Degradation potential of MCPA, metolachlor and propiconazole in the hyporheic sediments of an agriculturally impacted river

Tina B. Bech, Thomas Stehrer, Rasmus Jakobsen, Nora Badawi, Morten D. Schostag, Klaus Hinsby, Jens Aamand, Jennifer Hellal

Research output: Contribution to journalArticleResearchpeer-review

4 Citations (Scopus)


Hyporheic sediments are influenced by physical, biological, and chemical processes due to the interactions with river water and has been shown to play an important role in the environmental fate of pesticides. Therefore, this study evaluated the bacterial degradation potential of MCPA, metolachlor and propiconazole in hyporheic sediments sampled along a 20 km long stretch of an agriculturally impacted river dominated primarily by water losing conditions. Water physicochemical parameters in the river and nearby groundwater wells were assessed along with pesticide sorption to sediments and bacterial community composition. Degradation and mineralisation batch experiments were set up from six locations (five water losing, one water gaining) using environmentally relevant concentrations of pesticides (10 μg kg−1). Highly variable DT50 values from 11 to 44 days for MCPA, 11–27 days for metolachlor (MTC) and 60–147 days for propiconazole were calculated based on ~140 day studies. Degradation of MTC led to accumulation of the transformation products MOA and MESA in batch experiments. Noteworthy, MESA was detected in the groundwater wells adjacent to the part of the river impacted by losing conditions suggesting that degradation processes in hyporheic sediments may lead to the formation of transformation products (TP) leaching towards groundwater. Further, from propiconazole was identified a persistent transformation product being different from 1,2,4-triazole. Specific calculated DT50 values could not the linked to bacterial diversity. However, generally all sediment samples were characterised by high bacterial diversity, where approximately 80% of the relative sequence abundances were < 1%, which may increase the likelihood of finding contaminant-degrading genes, thereby explaining the general high contaminant-degrading activity. The studied sediments revealed a high potential to degrade pesticides despite only being exposed to low diffuse pollutant concentrations that is similar to calculated DT50 values in agricultural soils.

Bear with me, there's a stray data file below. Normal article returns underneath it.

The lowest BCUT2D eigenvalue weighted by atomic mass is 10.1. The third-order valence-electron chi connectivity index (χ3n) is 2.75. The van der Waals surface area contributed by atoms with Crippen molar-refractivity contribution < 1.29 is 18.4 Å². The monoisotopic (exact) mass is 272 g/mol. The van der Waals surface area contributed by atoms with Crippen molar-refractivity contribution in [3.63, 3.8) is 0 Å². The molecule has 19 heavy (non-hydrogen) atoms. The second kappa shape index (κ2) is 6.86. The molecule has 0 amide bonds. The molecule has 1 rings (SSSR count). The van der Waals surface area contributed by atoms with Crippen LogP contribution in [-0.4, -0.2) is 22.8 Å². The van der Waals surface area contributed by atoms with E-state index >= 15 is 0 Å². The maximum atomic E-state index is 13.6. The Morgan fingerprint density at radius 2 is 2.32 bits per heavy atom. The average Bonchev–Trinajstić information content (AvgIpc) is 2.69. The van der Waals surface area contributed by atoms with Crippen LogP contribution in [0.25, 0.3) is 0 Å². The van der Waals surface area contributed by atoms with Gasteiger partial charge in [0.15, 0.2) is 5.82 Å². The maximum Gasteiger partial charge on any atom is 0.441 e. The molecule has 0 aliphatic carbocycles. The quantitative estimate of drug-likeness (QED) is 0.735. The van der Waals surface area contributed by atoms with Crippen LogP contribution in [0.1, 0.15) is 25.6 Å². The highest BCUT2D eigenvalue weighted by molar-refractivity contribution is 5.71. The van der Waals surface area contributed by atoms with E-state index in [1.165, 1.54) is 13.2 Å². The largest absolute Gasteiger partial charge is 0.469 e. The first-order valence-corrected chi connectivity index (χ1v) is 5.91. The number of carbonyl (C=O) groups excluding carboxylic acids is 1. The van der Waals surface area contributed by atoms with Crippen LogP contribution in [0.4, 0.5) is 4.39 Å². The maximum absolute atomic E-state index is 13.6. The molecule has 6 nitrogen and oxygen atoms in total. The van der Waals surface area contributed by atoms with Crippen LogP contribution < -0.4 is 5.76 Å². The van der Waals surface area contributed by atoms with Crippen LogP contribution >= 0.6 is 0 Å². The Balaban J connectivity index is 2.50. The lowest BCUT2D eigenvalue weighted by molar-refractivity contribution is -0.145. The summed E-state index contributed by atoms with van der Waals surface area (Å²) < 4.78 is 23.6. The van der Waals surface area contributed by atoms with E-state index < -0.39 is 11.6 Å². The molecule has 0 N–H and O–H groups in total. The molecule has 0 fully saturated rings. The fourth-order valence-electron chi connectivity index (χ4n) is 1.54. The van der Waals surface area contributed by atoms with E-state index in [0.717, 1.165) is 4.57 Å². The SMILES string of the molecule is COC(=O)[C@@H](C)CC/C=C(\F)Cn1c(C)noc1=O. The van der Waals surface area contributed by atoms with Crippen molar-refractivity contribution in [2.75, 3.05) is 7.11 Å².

Original languageEnglish
Article number155226
Number of pages10
JournalScience of the Total Environment
Publication statusPublished - 15 Aug 2022


  • Bacterial diversity
  • Degradation
  • Ecosystem services
  • Hyporheic sediments
  • Pesticides
  • Transformation products

Programme Area

  • Programme Area 2: Water Resources


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